Through the Looking Glass Children's Book Reviews

The Monstrumologist

The Monstrumologist

Rick Yancey
Fiction  Series
For ages 14 and up
Simon and Schuster, 2009   ISBN: 978-1416984481

Will Henry is an orphan who lives with and assists Dr. Pellinore Warthrope, who is a monstrumologist, a scientist who studies monsters. Most people believe that monsters are the stuff of myth and legend, but twelve-year-old Will Henry knows otherwise because he has seen monsters with his very own eyes.

One spring night in 1888, Will Henry is roused from his bed by his master. The local gravedigger has brought the doctor a gruesome gift. He has brought the doctor the body of a young woman and the body of a monster who was in the process of eating the girl’s corpse when it too died. The doctor explains that the monster is an Anthropophagus, a headless man-eating creature that is found in parts of Africa. The dead monster is a male, and since the species has a matriarchal society, the doctor knows that somewhere near that graveyard there are several female Anthropophagi and probably some youngsters as well.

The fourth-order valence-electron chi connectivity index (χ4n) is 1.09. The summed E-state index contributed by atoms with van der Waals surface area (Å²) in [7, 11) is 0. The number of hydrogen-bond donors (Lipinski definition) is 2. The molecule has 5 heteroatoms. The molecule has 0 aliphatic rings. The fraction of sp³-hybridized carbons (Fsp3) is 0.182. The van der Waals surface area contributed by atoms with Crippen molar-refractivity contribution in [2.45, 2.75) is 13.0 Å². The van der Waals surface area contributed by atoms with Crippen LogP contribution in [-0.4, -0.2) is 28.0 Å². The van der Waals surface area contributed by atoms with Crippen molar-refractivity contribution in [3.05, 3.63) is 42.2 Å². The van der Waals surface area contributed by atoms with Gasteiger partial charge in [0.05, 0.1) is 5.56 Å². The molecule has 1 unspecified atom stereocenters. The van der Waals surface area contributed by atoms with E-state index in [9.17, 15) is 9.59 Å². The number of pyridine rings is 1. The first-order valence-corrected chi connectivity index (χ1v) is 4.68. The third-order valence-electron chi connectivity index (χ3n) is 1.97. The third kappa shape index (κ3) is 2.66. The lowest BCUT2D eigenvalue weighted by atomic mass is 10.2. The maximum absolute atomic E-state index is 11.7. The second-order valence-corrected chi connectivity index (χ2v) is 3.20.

The doctor and Will Henry soon discover, to their horror, that there are dozens of the Anthropophagi on the loose, and before they can warn anyone of the monsters’ presence, a whole family, with the exception of one teenage boy, is slaughtered.

Together Doctor Wrathrope and Will Henry set about trying to discover how the Anthropophagi came to be in America, and in the process, they discover some horrifying secrets about the doctor’s father. They also summon a famous monster hunter to come to their aid. It is clear that they are going to need all the help they can get.

This fascinating and often bone-chilling novel should only be read by readers who do not have a fear of things that go bump in the night. The events described by Will Henry are often brutal and terrifying, and yet at the same time the story is compelling and addictive. There can be no doubt that Rick Yancey is a master storyteller.